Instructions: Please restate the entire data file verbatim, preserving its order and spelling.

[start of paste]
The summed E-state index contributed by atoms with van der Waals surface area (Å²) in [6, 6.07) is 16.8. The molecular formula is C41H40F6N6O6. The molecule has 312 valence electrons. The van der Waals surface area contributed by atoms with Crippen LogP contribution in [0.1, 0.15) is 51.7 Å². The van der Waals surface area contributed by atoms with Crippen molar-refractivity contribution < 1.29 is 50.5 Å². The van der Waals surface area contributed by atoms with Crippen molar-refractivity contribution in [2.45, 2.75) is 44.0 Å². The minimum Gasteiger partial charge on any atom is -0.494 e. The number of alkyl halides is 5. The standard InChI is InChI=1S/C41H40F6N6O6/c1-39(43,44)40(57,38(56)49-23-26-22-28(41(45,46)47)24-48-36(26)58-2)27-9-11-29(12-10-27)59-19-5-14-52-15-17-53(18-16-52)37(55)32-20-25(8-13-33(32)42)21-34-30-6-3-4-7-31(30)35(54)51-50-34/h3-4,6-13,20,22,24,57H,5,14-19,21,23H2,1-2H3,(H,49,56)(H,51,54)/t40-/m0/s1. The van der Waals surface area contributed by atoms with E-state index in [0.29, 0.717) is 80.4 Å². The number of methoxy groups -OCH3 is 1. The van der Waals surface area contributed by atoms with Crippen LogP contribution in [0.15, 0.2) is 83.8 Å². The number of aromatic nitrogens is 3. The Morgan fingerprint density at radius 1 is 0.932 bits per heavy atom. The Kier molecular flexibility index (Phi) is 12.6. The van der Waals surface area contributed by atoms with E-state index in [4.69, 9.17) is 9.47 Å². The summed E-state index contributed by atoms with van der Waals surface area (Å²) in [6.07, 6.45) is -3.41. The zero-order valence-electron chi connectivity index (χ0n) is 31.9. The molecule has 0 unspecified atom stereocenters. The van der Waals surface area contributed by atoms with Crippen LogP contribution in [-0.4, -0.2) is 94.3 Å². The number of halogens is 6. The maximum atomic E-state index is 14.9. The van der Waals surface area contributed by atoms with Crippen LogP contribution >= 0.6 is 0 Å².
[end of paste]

The summed E-state index contributed by atoms with van der Waals surface area (Å²) in [6, 6.07) is 16.8. The molecular formula is C41H40F6N6O6. The molecule has 312 valence electrons. The van der Waals surface area contributed by atoms with Crippen LogP contribution in [0.1, 0.15) is 51.7 Å². The van der Waals surface area contributed by atoms with Crippen molar-refractivity contribution < 1.29 is 50.5 Å². The van der Waals surface area contributed by atoms with Crippen molar-refractivity contribution in [2.45, 2.75) is 44.0 Å². The minimum Gasteiger partial charge on any atom is -0.494 e. The number of alkyl halides is 5. The standard InChI is InChI=1S/C41H40F6N6O6/c1-39(43,44)40(57,38(56)49-23-26-22-28(41(45,46)47)24-48-36(26)58-2)27-9-11-29(12-10-27)59-19-5-14-52-15-17-53(18-16-52)37(55)32-20-25(8-13-33(32)42)21-34-30-6-3-4-7-31(30)35(54)51-50-34/h3-4,6-13,20,22,24,57H,5,14-19,21,23H2,1-2H3,(H,49,56)(H,51,54)/t40-/m0/s1. The van der Waals surface area contributed by atoms with E-state index in [0.29, 0.717) is 80.4 Å². The number of methoxy groups -OCH3 is 1. The van der Waals surface area contributed by atoms with Crippen LogP contribution in [0.15, 0.2) is 83.8 Å². The number of aromatic nitrogens is 3. The Morgan fingerprint density at radius 1 is 0.932 bits per heavy atom. The Kier molecular flexibility index (Phi) is 12.6. The van der Waals surface area contributed by atoms with E-state index in [4.69, 9.17) is 9.47 Å². The summed E-state index contributed by atoms with van der Waals surface area (Å²) in [6.07, 6.45) is -3.41. The zero-order valence-electron chi connectivity index (χ0n) is 31.9. The molecule has 0 unspecified atom stereocenters. The van der Waals surface area contributed by atoms with Crippen LogP contribution in [-0.4, -0.2) is 94.3 Å². The number of halogens is 6. The maximum atomic E-state index is 14.9. The van der Waals surface area contributed by atoms with Crippen LogP contribution >= 0.6 is 0 Å².